Highlights from September’s ETP flows data: Global ETPs gathered $28bn last month taking the cumulative flows for 2015 to $230bn. The industry remains on track for a record year….
Marchioni Ursula – Head of ETP Research EMEA at iShares
- September flows were driven, globally, by U.S. equities – with flows five times higher than in August – and Japan equities, as well as U.S. treasuries. Broad European equities exposure continued to attract flows, although at a slower pace than previous months.
- In Europe, ETP flows slowed their momentum, gathering $2bn for the month – their slowest pace of the year so far. The majority of inflows went into European broad equities, which slowed down to $1.7bn inflows compared with $4.6bn inflows in August. This low flow figure didn’t impact the broad picture for the year, though – as cumulative flows for 2015 stands at $60bn, the highest September year to date figure since 2008.
Sven Württemberger, Head iShares German-speaking Switzerland, commented:
“The decision by the FED to leave interest rates unchanged had an almost immediate effect on passive ETF investments, where creations went soaring especially in Fixed Income investment grade – including CH Corporate Bonds and selectively also in high yield where Swiss wealth managers returned to have a more favourable opinion. Sovereign bonds exposure seemed to split investors, with slightly more sellers than buyers being in the market, despite some institutional investors buying longer maturity Swiss government exposure as a risk off measurement. Equity followed the path of the summer, by focusing on European Developed markets being the strongest singular trend in September – even Emerging markets witnessed a more positive trend after being absent for the last quarter.”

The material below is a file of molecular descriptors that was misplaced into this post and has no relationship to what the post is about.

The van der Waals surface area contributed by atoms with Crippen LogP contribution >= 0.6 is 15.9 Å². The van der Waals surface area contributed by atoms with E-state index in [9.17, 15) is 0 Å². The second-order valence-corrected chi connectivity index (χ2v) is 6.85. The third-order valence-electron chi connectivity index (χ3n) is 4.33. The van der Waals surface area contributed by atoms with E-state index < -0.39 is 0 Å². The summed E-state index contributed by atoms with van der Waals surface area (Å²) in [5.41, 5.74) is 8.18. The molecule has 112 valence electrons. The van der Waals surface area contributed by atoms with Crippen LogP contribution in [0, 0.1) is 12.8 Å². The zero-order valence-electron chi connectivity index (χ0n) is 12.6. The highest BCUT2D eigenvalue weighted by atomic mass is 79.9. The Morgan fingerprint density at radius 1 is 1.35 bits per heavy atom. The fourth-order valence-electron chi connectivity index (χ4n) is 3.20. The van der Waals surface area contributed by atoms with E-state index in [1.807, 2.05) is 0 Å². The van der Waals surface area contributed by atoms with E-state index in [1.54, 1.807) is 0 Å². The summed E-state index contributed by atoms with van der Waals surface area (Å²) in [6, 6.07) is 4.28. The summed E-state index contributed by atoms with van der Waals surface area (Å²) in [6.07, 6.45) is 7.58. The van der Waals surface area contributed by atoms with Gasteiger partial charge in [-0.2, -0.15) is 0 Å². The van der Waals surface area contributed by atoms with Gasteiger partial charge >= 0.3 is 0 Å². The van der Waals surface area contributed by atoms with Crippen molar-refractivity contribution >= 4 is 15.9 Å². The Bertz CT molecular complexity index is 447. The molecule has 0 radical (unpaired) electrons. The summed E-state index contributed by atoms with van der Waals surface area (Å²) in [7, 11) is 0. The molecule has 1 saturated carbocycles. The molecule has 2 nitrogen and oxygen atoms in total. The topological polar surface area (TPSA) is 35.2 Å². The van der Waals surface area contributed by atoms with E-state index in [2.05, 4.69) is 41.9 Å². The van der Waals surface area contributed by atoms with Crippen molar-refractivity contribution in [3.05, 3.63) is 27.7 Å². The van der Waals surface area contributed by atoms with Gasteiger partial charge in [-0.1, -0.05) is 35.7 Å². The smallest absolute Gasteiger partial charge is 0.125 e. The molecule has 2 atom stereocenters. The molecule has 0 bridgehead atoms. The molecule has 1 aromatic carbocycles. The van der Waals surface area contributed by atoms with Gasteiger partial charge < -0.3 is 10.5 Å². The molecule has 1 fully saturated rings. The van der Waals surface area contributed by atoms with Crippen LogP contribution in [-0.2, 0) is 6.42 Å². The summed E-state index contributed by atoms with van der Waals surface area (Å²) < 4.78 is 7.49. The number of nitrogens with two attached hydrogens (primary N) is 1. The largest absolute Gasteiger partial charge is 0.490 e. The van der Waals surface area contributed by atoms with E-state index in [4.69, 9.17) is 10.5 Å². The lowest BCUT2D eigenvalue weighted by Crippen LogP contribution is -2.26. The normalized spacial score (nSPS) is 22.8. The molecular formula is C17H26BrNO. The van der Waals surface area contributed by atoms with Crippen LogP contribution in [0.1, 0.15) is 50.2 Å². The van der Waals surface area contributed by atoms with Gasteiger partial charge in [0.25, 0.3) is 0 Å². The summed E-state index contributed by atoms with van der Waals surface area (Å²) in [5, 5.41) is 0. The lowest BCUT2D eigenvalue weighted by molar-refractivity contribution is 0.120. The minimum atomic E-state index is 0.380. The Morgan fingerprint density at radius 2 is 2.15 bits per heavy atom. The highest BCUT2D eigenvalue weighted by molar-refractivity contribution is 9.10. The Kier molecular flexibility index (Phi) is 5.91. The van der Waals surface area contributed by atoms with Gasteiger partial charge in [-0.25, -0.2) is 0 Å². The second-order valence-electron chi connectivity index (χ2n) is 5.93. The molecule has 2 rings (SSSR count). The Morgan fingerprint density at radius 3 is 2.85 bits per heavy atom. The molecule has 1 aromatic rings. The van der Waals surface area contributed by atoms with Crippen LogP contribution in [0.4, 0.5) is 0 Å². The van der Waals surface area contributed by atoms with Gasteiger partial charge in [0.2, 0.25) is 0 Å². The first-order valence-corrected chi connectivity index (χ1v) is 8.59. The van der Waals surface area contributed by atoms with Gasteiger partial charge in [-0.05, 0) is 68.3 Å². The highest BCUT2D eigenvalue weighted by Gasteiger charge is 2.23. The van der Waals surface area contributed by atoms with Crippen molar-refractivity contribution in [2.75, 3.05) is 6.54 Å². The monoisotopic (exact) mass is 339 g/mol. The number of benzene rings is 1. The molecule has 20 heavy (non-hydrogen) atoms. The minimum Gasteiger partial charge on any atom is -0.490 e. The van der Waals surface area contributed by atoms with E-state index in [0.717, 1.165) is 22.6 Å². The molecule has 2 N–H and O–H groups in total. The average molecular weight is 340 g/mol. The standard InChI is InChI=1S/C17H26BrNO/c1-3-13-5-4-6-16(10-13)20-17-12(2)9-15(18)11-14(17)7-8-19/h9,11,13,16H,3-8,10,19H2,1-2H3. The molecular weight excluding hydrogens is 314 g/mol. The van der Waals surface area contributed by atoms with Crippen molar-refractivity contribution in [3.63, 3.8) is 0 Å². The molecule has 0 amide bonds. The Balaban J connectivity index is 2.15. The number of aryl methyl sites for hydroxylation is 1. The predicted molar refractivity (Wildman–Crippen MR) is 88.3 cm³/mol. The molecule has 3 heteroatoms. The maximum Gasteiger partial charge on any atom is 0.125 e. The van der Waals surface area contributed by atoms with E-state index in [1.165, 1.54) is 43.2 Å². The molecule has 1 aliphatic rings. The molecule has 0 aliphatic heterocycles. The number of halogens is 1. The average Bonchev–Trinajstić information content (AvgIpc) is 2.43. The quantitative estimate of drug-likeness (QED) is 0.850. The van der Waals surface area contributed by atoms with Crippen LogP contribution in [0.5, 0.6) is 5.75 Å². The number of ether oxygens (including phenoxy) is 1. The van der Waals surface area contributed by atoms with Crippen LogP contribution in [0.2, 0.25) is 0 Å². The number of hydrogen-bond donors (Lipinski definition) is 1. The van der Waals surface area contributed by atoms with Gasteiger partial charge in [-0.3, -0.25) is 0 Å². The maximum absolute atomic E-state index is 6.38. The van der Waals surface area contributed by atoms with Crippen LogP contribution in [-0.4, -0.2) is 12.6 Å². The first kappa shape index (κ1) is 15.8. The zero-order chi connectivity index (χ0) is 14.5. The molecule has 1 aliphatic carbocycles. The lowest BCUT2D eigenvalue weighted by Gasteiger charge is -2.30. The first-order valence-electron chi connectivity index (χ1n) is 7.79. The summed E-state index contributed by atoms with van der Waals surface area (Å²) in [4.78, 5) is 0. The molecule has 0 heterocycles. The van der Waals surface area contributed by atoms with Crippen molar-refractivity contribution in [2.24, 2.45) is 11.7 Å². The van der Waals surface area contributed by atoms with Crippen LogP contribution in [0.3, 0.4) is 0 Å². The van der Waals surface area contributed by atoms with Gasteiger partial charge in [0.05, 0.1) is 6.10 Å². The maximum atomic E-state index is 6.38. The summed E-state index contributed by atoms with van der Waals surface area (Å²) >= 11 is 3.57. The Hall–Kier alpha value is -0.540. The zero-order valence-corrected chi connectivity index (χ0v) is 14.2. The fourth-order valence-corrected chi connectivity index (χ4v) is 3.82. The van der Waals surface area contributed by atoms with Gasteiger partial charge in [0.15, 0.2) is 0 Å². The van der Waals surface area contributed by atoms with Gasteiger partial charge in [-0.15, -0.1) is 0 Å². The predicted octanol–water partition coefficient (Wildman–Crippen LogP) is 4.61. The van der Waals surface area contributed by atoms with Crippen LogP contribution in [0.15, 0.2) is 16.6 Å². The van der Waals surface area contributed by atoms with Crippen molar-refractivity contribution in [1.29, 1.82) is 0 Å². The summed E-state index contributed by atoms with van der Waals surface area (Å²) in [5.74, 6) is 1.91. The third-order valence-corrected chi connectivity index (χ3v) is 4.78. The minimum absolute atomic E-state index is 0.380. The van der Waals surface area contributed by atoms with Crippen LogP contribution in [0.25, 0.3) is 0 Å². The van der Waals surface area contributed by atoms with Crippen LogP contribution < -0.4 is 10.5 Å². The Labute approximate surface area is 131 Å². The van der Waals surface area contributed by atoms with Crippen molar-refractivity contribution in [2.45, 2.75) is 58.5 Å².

Ursula Marchioni, Chief Strategist EMEA, iShares commented:
“When comparing September ETP flows for the global and European industries, we find momentum healthily continued at global level, while European investors remained on the side lines. In our view, the main reason for such diverging flow results lies in the Fed decision to delay hiking rates in the September FOMC meeting. This decision drove US investors into their domestic equity market, which did not happen in Europe as the ECB remains at a very different stage.”
“Outflows from emerging equities (EM) seem to have abated last month. We have also detected a pick-up in interest for minimum volatility strategies focussed on EM – which could represent an early sign of clients wishing to re-gain exposure to the theme, with some downside protection. Q3 outflows for the category remain significant, and while it might be too early to call the bottom of the market for EM, it is an area to watch. The “data so bad, it’s positive again” behaviour we observed on Friday 2 Oct post the non-farm payrolls release means that the expectations for a Fed hike are being delayed – and this could create a tactically positive environment for EM.”